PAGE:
Germany Attacks Russia in 1942 not 1941

Discussion in 'WW2 General' started by Glider, Apr 17, 2007.

  1. Glider

    Glider Well-Known Member

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    Germany as we know turned its attention to Russia after the fall of France and the BOB.
    The scenario I am suggesting is that instead of turning to Russia after the BOB, Germany concentrated on the Middle East and captured the area with its vital oil resources.
    As a result Germany can attack Russia in 1942 with secure oil supplies at a time of its choosing weather wise. Germanys main tanks PzIV and PzIII will have been equiped with the 75L43 and 50L60 respectively and the PzII converted to Marder SP AT tanks. In addition the German airforce would have been able to plan for the more strategic role that would be of assistance in Russia, plus the German airforce would have had time to increase its size and change its balance thinking of additional transport aircraft.
    Granted Russia would have more T34 and KV1 tanks but the PzIV would be able to handle them but the Russian airforce would still be heavily outclassed in quality.

    The question is, would Russia survive?
     
  2. DerAdlerIstGelandet

    DerAdlerIstGelandet Der Crew Chief
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    I think Russia would have been more prepared.

    A better question is if Stalin would have waited for Germany to invade him.
     
  3. Civettone

    Civettone Active Member

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    One of my favourite what-ifs :D

    How is the situation with Britain and the US? I can imagine the British trying to counterattack in the Middle East? Did Germany declare war on the US?

    I also don't think it's realistic to have those Marders in 1942 nor those tanks with better guns.

    From AchtungPanzer.com:
    Germany's Waffenamt started development of the Marder series of self-propelled anti-tank guns in late 1941 to increase the mobility of Pak (anti-tank) weapons by mounting them on a variety of available chassis. The Germans saw a need for this vehicle type in the summer of 1941 with the appearance of new Soviet armored fighting vehicles, especially the T-34/76 series of medium tanks and the heavy KV series tanks. It was another "interim solution" implemented to fill the gaps until more effective and perfected designs could be developed.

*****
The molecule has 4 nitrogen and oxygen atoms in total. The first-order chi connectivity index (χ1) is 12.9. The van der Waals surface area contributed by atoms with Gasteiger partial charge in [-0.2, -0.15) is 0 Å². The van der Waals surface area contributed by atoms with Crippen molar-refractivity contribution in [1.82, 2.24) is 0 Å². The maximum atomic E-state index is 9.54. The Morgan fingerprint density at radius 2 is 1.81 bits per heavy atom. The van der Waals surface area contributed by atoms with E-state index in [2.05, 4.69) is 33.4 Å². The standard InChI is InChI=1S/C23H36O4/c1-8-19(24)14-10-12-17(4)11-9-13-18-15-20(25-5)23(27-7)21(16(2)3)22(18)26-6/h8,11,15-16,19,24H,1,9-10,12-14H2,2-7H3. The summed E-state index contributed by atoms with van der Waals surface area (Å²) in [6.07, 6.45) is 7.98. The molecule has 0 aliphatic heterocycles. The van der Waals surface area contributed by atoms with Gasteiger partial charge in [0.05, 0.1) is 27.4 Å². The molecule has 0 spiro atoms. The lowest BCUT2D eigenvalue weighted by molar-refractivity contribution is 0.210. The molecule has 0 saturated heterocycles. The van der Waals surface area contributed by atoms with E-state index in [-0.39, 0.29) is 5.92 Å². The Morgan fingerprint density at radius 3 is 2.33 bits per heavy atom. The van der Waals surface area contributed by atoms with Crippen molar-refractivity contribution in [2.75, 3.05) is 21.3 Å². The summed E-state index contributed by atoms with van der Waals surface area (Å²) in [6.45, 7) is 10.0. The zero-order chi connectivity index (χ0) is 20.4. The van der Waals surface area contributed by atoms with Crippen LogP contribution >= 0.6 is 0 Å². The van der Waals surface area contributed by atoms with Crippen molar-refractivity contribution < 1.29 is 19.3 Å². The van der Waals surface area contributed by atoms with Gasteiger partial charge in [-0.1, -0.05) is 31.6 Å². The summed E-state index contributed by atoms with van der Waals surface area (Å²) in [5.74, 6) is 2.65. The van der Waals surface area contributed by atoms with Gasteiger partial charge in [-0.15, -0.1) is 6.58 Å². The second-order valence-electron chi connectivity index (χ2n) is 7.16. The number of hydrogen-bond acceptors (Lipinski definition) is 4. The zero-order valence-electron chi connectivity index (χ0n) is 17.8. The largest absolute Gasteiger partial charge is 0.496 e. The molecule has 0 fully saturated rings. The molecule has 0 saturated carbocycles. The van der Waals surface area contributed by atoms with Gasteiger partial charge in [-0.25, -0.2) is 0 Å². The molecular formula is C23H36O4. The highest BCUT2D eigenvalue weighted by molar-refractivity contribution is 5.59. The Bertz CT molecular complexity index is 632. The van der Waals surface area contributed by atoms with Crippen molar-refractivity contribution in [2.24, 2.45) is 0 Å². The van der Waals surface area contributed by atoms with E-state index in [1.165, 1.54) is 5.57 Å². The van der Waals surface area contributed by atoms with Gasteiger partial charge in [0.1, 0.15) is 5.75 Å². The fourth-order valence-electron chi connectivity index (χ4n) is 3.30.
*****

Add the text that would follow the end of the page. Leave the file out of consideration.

Also the Pz IIIJ with the L/48 gun was produced until July 1942, together with the Pz IIIJ with the L/60 gun. The Pz IV with the L/43 entered service around around May.

    It's your scenario but I don't think it's realistic that these tanks were produced sooner as they actually were without the threat that caused them to be produced.

    You also talk about the AF but what I would really like to know is, what about logistics? Does Germany have more trucks and halftracks now that it has the fuel for them?
    Kris
     
  4. Hunter368

    Hunter368 Active Member

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    Very true.
     
  5. Negative Creep

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    Did Russia have the resources to invade in 1941 though? Certainly Stalin wanted to invade at some point, but the army still hadn't recovered from the purges, and much of the equipment was still well out of date. Stalin was caught off guard when Hitler invaded, despite being warned to the contrary numerous times. There weren't nearly enough men and equipement in the border regions for a full scale invasion, and building them up would have taken time.

    If Germany had invaded in 1942, only earlier in the year, they would have had more time to capture Moscow or Leningrad before winter set in. If either or both of those had fallen, would there have been any way back for Stalin? From a German perspective the whole campaign seems to be a case of missed oppertunities and mis-management by Hitler, as the country was there for the taking
     
  6. Civettone

    Civettone Active Member

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    There's a book called "Icebreaker" by Suvorov who says that Hitler invaded Russia as a pre-emptive strike. There are two parts in this which can be seen seperately: Did Russia want to invade Germany? and Did Germany invade Russia because of that?
    I don't believe in the second part but I have to say that the author has several good arguments which indicate that Stalin was very close to attacking Germany. And that part of the success of the German forces was because Stalin had ordered the defensive positions and installations to be given up and to prepare for the attack. That's why the Germans found hardly any resistance when they crossed the borders.
    Well, there's much much more, and a shortened version could found on the internet.

    Kris
     
  7. royal744

    royal744 Banned

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    Excellent question. It continues to strike me that in general the German Army was not very mechanized despite its fearsome reputation. Highly mechanized forces followed by mile upon mile of horse-drawn carts showed either a failure of imagination, or possibly a lack of fuel and trucks and perhaps both. Even at the time of Dunkirk, the British Army was considerably more motorized than the German army.

    The brutal math of war is that if you decide to manufacture a lot of a new thing - such as trucks - you are at the same time deciding to NOT manufacture a lot of something else. The Russians would have laughed if the Americans had offered to send them thousands of Sherman tanks since theirs were so much better. But the Russians weren't laughing when the US sent them thousands upon thousands of Studebaker trucks which gave the Russians a whole new lease on life supply-wise.

    I have always thought that the Germans in time of war were entirely too finicky about perceived "quality" of appearance and am reminded that when Hitler was shown some Russian tanks he sniffed that they were obviously of low quality. They were rough all right, but they were finely machined - it was pointed out - only where they needed to be.

    Oh well!
     
  8. royal744